I’ve read many articles in the past on how light is important to health and can effect mental health in a positive way.
In an article in Forbes they said that ‘Bad lighting is associated with a range of ill-health effects, both physical and mental, such as eye strain, headaches, fatigue and also stress and anxiety in more high-pressured work environments. … A third (32%) said better lighting would make them happier at work.’
However, lighting can come in through lots of different ways but daylight is the key to the best lighting. Healthline wrote that ‘Decreased sun exposure has been associated with a drop in your serotonin levels, which can lead to major depression with seasonal pattern. The light-induced effects of serotonin are triggered by sunlight that goes in through the eye.’
So how can we get a good light into our homes now the days are getting shorter? There are special ‘Sad Lights‘ which have been around to help people suffering from the condition Sad (Seasonal Affective Disorder). But direct light from outside is the perfect pick up.
The colour palette inside your home and the right discounted windows is what has made the biggest difference for me personally. As most of my readers know we moved three months ago from the East Midlands to West Sussex. We down sized big time and bought a small new build.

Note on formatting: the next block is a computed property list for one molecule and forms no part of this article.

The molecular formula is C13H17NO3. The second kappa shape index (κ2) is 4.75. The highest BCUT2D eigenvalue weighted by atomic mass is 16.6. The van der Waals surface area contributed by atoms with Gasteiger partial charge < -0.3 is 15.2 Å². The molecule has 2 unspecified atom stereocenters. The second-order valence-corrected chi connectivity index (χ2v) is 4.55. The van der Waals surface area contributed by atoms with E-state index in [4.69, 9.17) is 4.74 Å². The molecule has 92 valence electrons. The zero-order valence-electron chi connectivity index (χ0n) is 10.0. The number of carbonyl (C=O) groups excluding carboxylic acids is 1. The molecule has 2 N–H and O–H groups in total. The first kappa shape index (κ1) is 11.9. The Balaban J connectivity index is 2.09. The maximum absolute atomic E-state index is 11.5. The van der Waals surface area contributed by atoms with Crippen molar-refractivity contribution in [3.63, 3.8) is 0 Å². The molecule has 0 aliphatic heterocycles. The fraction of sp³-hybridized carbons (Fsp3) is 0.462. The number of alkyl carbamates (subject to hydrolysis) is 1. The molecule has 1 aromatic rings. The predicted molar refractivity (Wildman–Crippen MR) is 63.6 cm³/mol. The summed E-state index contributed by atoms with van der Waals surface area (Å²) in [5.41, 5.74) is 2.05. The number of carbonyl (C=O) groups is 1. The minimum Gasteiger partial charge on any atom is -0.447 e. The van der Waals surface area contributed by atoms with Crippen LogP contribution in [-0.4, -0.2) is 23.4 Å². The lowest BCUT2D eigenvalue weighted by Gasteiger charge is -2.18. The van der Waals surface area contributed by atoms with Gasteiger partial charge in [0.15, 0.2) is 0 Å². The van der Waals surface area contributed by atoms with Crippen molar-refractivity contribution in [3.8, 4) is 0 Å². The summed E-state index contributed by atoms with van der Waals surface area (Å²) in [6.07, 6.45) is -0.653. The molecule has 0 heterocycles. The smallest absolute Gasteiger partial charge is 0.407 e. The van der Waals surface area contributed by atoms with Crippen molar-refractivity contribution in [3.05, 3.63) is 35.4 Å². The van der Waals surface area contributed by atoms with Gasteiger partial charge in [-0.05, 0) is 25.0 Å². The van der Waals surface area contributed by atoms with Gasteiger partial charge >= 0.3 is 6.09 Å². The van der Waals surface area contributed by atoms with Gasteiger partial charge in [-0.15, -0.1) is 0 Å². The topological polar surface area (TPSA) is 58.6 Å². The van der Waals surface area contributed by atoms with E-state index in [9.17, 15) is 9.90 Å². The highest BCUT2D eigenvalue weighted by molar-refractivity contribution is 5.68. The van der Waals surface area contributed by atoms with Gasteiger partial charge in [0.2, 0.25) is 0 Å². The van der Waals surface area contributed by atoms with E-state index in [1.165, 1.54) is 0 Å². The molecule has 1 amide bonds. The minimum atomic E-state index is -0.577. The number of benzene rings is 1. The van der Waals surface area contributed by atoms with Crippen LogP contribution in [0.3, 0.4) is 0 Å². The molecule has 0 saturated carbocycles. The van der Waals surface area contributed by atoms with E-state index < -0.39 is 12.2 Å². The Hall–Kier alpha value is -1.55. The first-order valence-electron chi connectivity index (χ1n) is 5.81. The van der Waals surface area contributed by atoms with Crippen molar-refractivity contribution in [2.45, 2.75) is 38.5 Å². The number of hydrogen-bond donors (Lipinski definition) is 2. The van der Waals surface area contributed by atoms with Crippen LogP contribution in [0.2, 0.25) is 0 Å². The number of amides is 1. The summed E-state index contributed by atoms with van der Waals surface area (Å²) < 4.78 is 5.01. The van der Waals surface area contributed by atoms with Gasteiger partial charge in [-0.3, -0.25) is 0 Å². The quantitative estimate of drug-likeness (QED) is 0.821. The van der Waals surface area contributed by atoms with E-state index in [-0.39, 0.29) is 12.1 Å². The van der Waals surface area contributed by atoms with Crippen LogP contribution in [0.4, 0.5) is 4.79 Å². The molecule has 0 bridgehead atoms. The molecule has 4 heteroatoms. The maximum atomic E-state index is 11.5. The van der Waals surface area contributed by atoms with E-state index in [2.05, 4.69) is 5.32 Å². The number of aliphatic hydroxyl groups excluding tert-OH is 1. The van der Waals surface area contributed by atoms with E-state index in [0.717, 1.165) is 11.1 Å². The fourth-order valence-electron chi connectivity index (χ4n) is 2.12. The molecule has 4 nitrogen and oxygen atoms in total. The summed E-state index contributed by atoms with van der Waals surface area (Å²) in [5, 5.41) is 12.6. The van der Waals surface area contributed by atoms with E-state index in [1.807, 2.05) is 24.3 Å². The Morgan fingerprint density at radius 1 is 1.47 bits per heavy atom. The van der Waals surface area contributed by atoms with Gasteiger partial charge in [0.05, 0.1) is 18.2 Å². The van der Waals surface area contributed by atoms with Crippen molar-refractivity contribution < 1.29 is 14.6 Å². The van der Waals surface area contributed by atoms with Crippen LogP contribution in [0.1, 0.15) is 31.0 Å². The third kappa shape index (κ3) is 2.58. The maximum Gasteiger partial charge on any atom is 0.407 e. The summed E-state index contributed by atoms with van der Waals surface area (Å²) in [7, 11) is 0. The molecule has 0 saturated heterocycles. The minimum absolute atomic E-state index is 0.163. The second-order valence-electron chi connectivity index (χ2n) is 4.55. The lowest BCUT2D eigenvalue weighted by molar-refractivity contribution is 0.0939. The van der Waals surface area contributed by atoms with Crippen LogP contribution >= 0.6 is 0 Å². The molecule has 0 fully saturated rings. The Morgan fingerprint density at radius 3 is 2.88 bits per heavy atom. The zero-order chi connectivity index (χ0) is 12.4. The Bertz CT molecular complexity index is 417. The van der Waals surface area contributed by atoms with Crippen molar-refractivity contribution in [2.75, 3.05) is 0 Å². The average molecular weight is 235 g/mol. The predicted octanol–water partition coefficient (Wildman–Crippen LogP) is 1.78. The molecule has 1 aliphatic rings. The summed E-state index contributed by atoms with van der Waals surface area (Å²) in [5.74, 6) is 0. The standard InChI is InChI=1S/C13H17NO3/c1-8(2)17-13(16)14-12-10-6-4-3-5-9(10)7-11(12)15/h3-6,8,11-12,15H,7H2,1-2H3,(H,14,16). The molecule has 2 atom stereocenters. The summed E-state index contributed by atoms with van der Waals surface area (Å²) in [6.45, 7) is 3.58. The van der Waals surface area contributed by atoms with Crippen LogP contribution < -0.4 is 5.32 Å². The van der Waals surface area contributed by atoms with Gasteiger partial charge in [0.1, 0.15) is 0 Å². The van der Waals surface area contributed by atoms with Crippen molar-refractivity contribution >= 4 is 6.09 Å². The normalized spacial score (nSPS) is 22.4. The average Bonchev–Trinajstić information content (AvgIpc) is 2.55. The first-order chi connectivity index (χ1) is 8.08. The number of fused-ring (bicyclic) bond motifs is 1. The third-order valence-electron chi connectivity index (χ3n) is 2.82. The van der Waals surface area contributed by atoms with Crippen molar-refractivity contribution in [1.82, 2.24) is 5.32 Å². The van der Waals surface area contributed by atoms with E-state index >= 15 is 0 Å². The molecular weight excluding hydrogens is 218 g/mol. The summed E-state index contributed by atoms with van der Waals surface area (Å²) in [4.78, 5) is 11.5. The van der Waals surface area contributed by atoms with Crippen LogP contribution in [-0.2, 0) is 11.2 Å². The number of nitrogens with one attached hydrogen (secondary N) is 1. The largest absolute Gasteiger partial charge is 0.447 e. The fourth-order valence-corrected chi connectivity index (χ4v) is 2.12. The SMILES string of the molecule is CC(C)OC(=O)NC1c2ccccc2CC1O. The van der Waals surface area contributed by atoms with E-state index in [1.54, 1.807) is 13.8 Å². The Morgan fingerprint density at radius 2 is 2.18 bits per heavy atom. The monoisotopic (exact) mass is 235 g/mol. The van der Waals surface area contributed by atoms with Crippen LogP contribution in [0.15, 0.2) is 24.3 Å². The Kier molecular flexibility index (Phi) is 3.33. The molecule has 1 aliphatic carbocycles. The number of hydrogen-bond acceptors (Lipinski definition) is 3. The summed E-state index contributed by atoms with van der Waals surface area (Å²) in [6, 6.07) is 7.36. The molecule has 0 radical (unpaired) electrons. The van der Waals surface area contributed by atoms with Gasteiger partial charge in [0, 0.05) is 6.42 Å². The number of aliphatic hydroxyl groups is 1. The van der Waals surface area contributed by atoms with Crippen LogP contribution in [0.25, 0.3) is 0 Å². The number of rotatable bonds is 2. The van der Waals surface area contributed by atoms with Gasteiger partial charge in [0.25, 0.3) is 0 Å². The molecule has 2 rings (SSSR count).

Our old home had the biggest windows at the back of the house and my husband was quite anxious about whether our new home would be much darker but it couldn’t be further from the truth if you have the right windows and colour scheme in your home.
The right discounted windows like our small ones work perfectly with white walls which I am sure help light reflect throughout. Every friend that has been to see us has commented on how light our house is even on a dark day.
My bedroom is my sanctuary and has two windows which I have had fitted with Venetian blinds mainly for privacy but I decided on white for most of the windows and it’s still lovely and light. We’ve bought curtains for our bedrooms but haven’t rushed to get some for downstairs and have now decided we won’t bother as we just love the light streaming in and it’s still cosy when it goes dark.
Artificial light can change your sleeping pattern from the natural rhythm of two four-hour phases broken by an hour of wakefulness to a single eight-hour phase each night and disrupts your circadian rhythm. That’s why it is important that you use as much natural light as possible. Opening up your windows and curtains and light darker areas of your home with lamps that emit natural light. My regular Sunday post Sleep Sunday, Let’s Talk About Sleep explains lots of ways to help you sleep which is so important to any chronic pain sufferer.
They say that bright colours are happy colours for your home and can boost communication so are especially welcome in the dining area and kitchen but you can get your happy colours in accessories instead of painting all your walls.
I decided I would give each room its own accent colour and it certainly works for me. My lounge has royal blue as it’s accessory colour which I introduced by adding cushions, plant pots and pictures that have some blue in them. My kitchen’s access colour is grey and green. Upstairs my guest bedroom’s accent colour is also green which is really popular this year and our bedrooms accent colour is grey and pink which is peaceful and cosy.
The brightness in my new home has certainly lifted me over the last three months. I hope you enjoy some of my images of our cosy new home. Do comment and tell me what your favourite colours for the inside of your home are.